Books I Want My Kids to Read Someday #71: "Everything You Need to Know to Feel Go(o)d" by Candace Pert

Dear kids,

Candace Pert is a rock star. Read everything she writes. Then, become a scientist like her.

Notes and highlights:

Everything You Need to Know to Feel Go(o)d is an in-depth discussion of the mind-body connection. Written by a well-known neuroscientist, it gives evidence that the mind and body are one.

The science, briefly: Every cell in the body is studded with receptors that receive signals that direct cell division, metabolism and every other cell activity. “Signal[s] come from other cells and [are] carried by juices . . . providing an infra for the ‘conversation’ going on throughout the bodymind. You know these juices as how neurotransmitters and together called peptides.” 98 percent of data transfer occurs through these, while only 2 percent occurs between cells.

Receptors and signals together are the “molecules of emotion”. There is a ligand for each individual emotion, each individual perception, each different kind of awareness, including bliss, hunger, satiety, anger, etc.

The ligand isn’t only active part of equation. Receptors wiggle and send vibrations to attract the proper ligand, like a lock and key coming together. These vibrations and constant responses form a continuous electrical current throughout your body.

Your body, then, is your subconscious mind. The molecules in the brain aren’t the cause of your emotions; they are your emotions.

Other notable quotes:

  • Good and God are different words for the same thing.
  • “Music can bypass the liquid and directly resonate those receptors, interacting like a peptide—or an emotion.” Drugs do the same thing.
  • Words also powerful “thought pattern can be identified as networks of brain networks, but these networks only either goes a closed at any given moment, in order to open, must have networks w/ sensitive receptors and that fire together frequently.
  • “Emotions are the flow of information perceived to be essential for the survival of any particular state of consciousness being observed.”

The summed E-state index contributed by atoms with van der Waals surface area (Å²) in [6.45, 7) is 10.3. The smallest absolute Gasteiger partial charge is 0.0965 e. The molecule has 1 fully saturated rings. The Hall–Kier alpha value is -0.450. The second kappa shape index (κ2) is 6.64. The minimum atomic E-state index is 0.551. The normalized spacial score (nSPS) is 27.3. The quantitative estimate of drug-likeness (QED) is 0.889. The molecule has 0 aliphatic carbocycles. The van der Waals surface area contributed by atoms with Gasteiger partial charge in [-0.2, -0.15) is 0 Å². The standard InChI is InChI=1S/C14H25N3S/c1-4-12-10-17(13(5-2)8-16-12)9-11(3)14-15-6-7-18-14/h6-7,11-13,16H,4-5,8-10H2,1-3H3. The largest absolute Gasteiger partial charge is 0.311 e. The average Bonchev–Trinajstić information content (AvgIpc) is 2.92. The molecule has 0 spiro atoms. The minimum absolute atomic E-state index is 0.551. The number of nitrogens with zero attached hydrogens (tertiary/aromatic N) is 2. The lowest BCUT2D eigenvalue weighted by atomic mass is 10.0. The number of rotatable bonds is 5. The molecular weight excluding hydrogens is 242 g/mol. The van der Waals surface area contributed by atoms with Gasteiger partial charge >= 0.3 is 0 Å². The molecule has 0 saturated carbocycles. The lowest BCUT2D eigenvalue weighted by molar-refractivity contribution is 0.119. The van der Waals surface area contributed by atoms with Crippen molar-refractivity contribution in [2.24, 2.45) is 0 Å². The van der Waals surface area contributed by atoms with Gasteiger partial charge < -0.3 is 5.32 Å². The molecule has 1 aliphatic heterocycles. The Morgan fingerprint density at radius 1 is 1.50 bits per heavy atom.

• We all have multiple personalities. Therefore, we do well to “train yourself to come from the highest possible ‘observer’—the subpersonality that’s most closely associated with the divine, or the higher self.” Practice this “you” through meditation or prayer.
  • On dreams: during REM sleep, the peptide VIP is released. VIP ensures cell survival in the frontal cortex. “Is VIP nourishing neurons that are active during a dream, thus stabilizing the neural networks being formed at the time of dreams? If so, this could explain how dreams can literally become reality.” 50 percent of infant sleep is REM, as compared with 25 percent of adult sleep, because neural nets are forming at such a high rate. In one study, REM-deprived sleep study subjects began hallucinating and became psychotic.
  • Also cites studies showing people can suggest to themselves what to dream about and what eye-movement patterns to make during REM sleep.

To get the book, see:

Everything You Need to Know to Feel Go(o)d on Amazon

Everything You Need to Know to Feel Go(o)d on Goodreads

Candace Pert on Wikipedia

Official Website of Candace Pert

Love,
Mom

Get the entire recommended reading list at Books I Want My Kids to Read Someday.

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6 comments

    1. I’ve always wondered how much I am getting. I dream as soon as I fall asleep and every time I wake up, I am dreaming. What does this mean?

  1. I do the same. My sleep is not very good since the stroke. I am not certain what it means, other than my sister had a Dr. tell her that she, evidently, reaches rem sleep quicker than most as she can do on 3-4 hours a night.

    1. But I have to sleep MORE than most people even though I’m always dreaming. I suspect the whole REM thing will be debunked at some point. I don’t get what more dreaming has to do with deeper sleep. I had tons of dreams last night. One about being on my last dollar and no car (a recurring one lately…). One about going roller skating for a birthday party. I remember them all for a while after waking up.

      1. I watched a TED talk yesterday saying that after dreaming comes deep sleep and they believe that is where the transfer from short-term memory to long-term memory takes place. But I have read that dreaming is necessary for us more than sleep because it allows our subconscious to work things out.

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